10 Common Questions About the IRS Offer in CompromiseAs a tax resolution expert with True Resolve Tax, I get regular inquiries about various tax settlement methods. The IRS offer in compromise is one of the most sought after. If successful, it enables you to settle your tax debt for a fraction of its actual value.

Most taxpayers regularly reach out to me seeking clarification. In this article, I’ll address the ten most common questions I receive regarding this method.  

Popular Queries Regarding the IRS Offer in Compromise

At True Resolve Tax, we exhaustively answer these and more questions:

1. What Are My Chances of Qualifying?

You must understand that not all Offer in Compromise (OIC) requests are accepted by the IRS. The rate of acceptance used to be below 30% but since 2012 it has steadily increased past the 40% mark. This positive change is attributed to the Fresh Start Initiative which was introduced to assist struggling taxpayers.

Although the agency reserves the right to reject your IRS offer in compromise, sometimes the rejection happens due to the taxpayer’s mistakes. These include failing to fulfill basic requirements and being unable to pay the amount offered even after a successful application.

2. What are the Requirements?

There are three circumstances under which your IRS offer in compromise will be accepted:

  • Doubt as to Liability. This means you dispute the amount demanded by the IRS as tax debt. You must be able to prove that the assessment of tax is incorrect.
  • Doubt as to Collectability. This occurs when the tax agency realizes it can’t realistically collect the full tax debt. This happens if your total assets and income are lower than what you owe the IRS.
  • Effective Tax Administration. If the IRS believes collecting the full tax amount will cause you economic hardship, despite sufficient income or assets to pay it in full, your offer might be accepted.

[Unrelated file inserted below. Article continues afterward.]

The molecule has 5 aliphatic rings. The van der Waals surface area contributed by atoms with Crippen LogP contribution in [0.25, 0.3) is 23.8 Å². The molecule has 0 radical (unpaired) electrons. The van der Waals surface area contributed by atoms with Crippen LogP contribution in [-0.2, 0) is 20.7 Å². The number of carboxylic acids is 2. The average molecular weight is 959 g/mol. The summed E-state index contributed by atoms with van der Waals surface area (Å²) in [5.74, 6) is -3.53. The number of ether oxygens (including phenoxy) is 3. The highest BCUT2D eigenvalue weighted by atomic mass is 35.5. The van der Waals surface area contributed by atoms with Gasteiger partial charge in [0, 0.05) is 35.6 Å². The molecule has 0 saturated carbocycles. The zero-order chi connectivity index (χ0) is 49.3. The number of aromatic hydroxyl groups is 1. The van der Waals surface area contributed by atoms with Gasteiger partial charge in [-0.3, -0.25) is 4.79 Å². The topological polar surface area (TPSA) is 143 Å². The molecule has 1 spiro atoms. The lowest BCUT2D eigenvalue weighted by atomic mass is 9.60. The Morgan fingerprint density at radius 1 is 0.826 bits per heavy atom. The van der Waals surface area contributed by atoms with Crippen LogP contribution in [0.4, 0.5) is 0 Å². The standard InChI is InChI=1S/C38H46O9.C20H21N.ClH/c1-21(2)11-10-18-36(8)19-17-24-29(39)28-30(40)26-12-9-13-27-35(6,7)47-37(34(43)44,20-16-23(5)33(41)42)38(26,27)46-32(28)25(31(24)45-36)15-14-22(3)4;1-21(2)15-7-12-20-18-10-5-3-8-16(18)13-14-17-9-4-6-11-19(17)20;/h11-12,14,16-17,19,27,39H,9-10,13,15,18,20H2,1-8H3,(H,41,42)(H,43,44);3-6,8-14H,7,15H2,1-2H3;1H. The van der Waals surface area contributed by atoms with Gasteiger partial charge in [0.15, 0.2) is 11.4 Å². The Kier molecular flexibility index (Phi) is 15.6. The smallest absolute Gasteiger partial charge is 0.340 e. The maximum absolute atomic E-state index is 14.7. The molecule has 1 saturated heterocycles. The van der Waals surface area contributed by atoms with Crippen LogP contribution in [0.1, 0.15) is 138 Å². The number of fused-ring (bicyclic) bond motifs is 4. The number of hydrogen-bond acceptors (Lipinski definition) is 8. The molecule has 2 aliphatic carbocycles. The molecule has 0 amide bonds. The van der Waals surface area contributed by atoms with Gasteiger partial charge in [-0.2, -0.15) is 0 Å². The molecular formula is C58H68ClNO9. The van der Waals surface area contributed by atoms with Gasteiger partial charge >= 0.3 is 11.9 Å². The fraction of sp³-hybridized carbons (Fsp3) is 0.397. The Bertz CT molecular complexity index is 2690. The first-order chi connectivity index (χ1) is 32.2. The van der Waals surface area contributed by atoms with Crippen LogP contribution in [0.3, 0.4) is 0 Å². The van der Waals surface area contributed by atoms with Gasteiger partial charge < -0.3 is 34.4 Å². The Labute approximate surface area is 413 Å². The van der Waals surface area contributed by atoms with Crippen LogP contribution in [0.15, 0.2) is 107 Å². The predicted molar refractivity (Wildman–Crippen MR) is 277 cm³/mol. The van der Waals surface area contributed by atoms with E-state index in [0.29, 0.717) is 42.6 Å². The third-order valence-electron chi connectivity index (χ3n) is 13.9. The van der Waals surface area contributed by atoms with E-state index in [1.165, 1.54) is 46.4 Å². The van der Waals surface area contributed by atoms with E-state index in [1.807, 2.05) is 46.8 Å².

3. Which Forms Do I Fill Out?

Depending on whether you’re applying for OIC as an individual or business the form will vary slightly, but the basic forms you should use are:

  • Form 656

It’s suitable when applying to the IRS for the offer in compromise based on effective tax administration or doubt as to collectability. This form is submitted along with Form 433-A for individuals and Form 433-B for businesses.

  • Form 656-L

It’s used when applying for OIC based on doubt as to liability.

4. How Much Does it Cost to Apply?

You’re expected to pay a non-refundable application fee of $186. Waivers are only applicable if you’re applying based on doubt as to liability, or low-income exception. You won’t be able to obtain these waivers if applying as a business entity.

5. What Are My Payment Options?

You can satisfy the payment requirements of an IRS offer in compromise in one of two ways:

  • Lump-Sum Cash Offer

After your offer is accepted you may pay in 5 or fewer installments, in 5 months or less. The five-month time frame starts from the date of acceptance listed on the IRS letter they will send. When submitting the application, you must include a non-refundable amount equivalent to 20% of the offer.

  • Periodic Payment Offer

You may pay in six or more installments, so long as you do so within 2 years. During submission, a non-refundable first proposed installment must be included in the application.

If your offer is rejected, these non-refundable fees will go towards reducing your tax debt. While reviewing the offer in compromise application to the IRS, the tax agency will suspend any collection activities against you.

6. Do I need Professional Help to Apply?

Although it’s possible to apply for an IRS OIC by yourself, I highly discourage it. That’s because you may find yourself in over your head as far as tax laws and procedures are concerned.